(Not to harp on the cover too much, but really, would you guess from the photo that this book is in part a retelling of The Snow Queen set in an alternate 1938 in which, due to Napoleon’s win at Waterloo 120-plus years before, there is an entirely different political landscape, an organization that churns out Stepford-esque secretaries to aid the war effort, Oscar Wilde is a famous obstetrician, and Our Heroine is at the Center of it All? Yeah, I didn’t think so.)
At any rate, the reread wasn’t entirely necessary, but I was glad I’d taken the time to do so. Invisible Things begins with enough background into Sophie’s world so it’s possible to catch up, though Davidson condenses The Explosionist’s events into a few pages, resulting in a fair amount of unrealistic expository dialogue. I may not have been nearly as enthralled had I not read the first book.
As Invisible Things unfolds, Sophie, having escaped a Stepford Secretarial Fate in Scotland, is living at the Institute for Theoretical Physics in Denmark with her friend Mikael and his family. This living arrangement proves difficult for Sophie, a refugee in the home of her future-or-maybe-even-possibly-current-but-she-doesn’t-know-because-they-haven’t-talked-about-it beau. It’s a tension set up beautifully by the fact that we witnessed her changing feelings toward Mikael in The Explosionist. Davidson makes sure that we’re not just aware of Sophie’s feelings here—we feel them, too.
That is a minor example of the major issue I have with Invisible Things. While the book is clearly being marketed as a stand-alone novel, it doesn’t work that well as one. It lacks the richness, depth and subtlety of its predecessor. Part of the The Explosionist’s appeal was the sedate pace of the world-building and the excellent sense of place. While reading it, I would often forget how different Sophie’s world was—lulled by the normalcy of skiving off gym class or being irritated by the awful Harriet Jeffries—until a small, or large, detail of her everyday life would jolt me into remembering.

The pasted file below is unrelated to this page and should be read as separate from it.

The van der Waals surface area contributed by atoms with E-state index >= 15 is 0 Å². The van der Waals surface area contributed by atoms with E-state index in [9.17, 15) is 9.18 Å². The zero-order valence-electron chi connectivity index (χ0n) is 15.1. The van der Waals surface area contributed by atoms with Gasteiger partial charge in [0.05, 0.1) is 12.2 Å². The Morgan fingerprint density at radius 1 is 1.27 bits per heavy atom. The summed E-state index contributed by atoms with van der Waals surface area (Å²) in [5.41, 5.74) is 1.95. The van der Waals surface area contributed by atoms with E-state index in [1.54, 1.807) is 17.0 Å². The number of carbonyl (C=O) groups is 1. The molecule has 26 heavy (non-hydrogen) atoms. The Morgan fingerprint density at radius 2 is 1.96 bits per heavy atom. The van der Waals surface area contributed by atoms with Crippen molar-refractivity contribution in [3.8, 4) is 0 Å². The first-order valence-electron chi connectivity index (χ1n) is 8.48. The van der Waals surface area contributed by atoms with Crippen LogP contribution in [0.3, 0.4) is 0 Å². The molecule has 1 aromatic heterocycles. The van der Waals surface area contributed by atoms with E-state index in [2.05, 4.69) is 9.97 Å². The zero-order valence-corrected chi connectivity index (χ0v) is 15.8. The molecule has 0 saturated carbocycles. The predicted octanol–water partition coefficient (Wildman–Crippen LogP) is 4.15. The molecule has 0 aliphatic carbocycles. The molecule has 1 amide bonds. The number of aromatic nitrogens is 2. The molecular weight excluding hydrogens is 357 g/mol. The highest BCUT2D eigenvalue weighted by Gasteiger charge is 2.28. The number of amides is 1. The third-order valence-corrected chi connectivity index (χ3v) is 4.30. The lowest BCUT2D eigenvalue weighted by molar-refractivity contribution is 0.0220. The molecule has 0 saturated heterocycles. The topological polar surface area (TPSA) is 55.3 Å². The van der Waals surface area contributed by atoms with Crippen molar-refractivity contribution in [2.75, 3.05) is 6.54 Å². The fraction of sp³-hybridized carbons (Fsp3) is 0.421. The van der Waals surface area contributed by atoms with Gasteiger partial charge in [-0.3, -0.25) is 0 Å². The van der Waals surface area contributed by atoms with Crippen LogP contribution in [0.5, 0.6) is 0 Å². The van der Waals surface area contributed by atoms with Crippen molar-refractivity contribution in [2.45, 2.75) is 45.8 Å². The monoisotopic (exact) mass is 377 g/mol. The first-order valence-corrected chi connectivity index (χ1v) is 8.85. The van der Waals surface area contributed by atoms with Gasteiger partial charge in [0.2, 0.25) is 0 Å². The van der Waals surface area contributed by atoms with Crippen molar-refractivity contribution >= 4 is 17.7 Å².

In Invisible Things, a good 200 pages shorter, events happen quickly and weeklong trips are completed in mere pages, with hardly any time for Sophie to do what she does best—observe and reflect.
That isn’t to say that Invisible Things doesn’t have any of the fabulously entertaining descriptions that pepper The Explosionist. There’s more than a page about a table of cakes that had me drooling (I wanted to eat ALL OF THEM) and moments of loveliness like:
He had a charming long face like a dyspeptic turtle, with a slender build and a patina of formality to his manners that made Sophie suspect him of being privately quite sarcastic.
My recommendation? Read The Explosionist. If it’s your cuppa, then I definitely advise you to read Invisible Things. Despite my reservations, I quite enjoyed it. I’m very much invested in Sophie’s story, and I’m rather dying to know what happens next. (I admit that I have a slightly ulterior motive—I’d love to talk to someone about the parallels to Philip Pullman’s The Golden Compass (1995)! Then you can join me in waiting for the next installment.
When she isn't writing Bookshelves of Doom or doing her librarian thing, Leila Roy is probably curled up by the woodstove, reading.